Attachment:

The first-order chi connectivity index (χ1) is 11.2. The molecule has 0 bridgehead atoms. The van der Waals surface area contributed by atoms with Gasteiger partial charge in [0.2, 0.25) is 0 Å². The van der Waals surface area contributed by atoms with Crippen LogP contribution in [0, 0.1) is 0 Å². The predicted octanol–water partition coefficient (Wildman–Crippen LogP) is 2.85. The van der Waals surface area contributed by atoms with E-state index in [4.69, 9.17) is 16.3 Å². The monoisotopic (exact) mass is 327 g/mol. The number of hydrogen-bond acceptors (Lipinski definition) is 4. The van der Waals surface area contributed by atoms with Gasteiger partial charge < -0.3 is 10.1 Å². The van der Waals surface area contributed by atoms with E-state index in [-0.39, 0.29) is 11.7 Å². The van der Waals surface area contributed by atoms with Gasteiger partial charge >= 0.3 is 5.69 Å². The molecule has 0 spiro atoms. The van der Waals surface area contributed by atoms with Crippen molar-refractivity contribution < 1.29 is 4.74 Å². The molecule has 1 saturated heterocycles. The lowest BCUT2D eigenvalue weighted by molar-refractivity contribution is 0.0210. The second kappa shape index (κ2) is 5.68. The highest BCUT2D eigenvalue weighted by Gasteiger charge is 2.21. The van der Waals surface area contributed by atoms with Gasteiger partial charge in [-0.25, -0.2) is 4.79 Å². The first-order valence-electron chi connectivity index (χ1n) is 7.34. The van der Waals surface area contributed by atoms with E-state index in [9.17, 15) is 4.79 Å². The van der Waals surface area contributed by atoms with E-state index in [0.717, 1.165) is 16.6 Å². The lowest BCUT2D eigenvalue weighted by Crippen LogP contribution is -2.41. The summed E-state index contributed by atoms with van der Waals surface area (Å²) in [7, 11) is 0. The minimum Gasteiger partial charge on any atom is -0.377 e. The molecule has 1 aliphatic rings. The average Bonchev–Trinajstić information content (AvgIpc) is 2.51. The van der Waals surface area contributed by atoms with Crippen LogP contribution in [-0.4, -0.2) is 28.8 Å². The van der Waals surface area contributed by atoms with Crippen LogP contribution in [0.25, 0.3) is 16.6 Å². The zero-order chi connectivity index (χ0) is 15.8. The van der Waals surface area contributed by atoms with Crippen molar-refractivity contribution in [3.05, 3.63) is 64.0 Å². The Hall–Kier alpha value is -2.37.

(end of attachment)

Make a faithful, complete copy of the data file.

The first-order chi connectivity index (χ1) is 11.2. The molecule has 0 bridgehead atoms. The van der Waals surface area contributed by atoms with Gasteiger partial charge in [0.2, 0.25) is 0 Å². The van der Waals surface area contributed by atoms with Crippen LogP contribution in [0, 0.1) is 0 Å². The predicted octanol–water partition coefficient (Wildman–Crippen LogP) is 2.85. The van der Waals surface area contributed by atoms with E-state index in [4.69, 9.17) is 16.3 Å². The monoisotopic (exact) mass is 327 g/mol. The number of hydrogen-bond acceptors (Lipinski definition) is 4. The van der Waals surface area contributed by atoms with Gasteiger partial charge < -0.3 is 10.1 Å². The van der Waals surface area contributed by atoms with E-state index in [-0.39, 0.29) is 11.7 Å². The van der Waals surface area contributed by atoms with Gasteiger partial charge >= 0.3 is 5.69 Å². The molecule has 0 spiro atoms. The van der Waals surface area contributed by atoms with Crippen molar-refractivity contribution < 1.29 is 4.74 Å². The molecule has 1 saturated heterocycles. The lowest BCUT2D eigenvalue weighted by molar-refractivity contribution is 0.0210. The second kappa shape index (κ2) is 5.68. The highest BCUT2D eigenvalue weighted by Gasteiger charge is 2.21. The van der Waals surface area contributed by atoms with Gasteiger partial charge in [-0.25, -0.2) is 4.79 Å². The first-order valence-electron chi connectivity index (χ1n) is 7.34. The van der Waals surface area contributed by atoms with E-state index in [9.17, 15) is 4.79 Å². The van der Waals surface area contributed by atoms with E-state index in [0.717, 1.165) is 16.6 Å². The lowest BCUT2D eigenvalue weighted by Crippen LogP contribution is -2.41. The summed E-state index contributed by atoms with van der Waals surface area (Å²) in [7, 11) is 0. The minimum Gasteiger partial charge on any atom is -0.377 e. The molecule has 1 aliphatic rings. The average Bonchev–Trinajstić information content (AvgIpc) is 2.51. The van der Waals surface area contributed by atoms with Crippen LogP contribution in [-0.4, -0.2) is 28.8 Å². The van der Waals surface area contributed by atoms with Crippen LogP contribution in [0.25, 0.3) is 16.6 Å². The zero-order chi connectivity index (χ0) is 15.8. The van der Waals surface area contributed by atoms with Crippen molar-refractivity contribution in [3.05, 3.63) is 64.0 Å². The Hall–Kier alpha value is -2.37.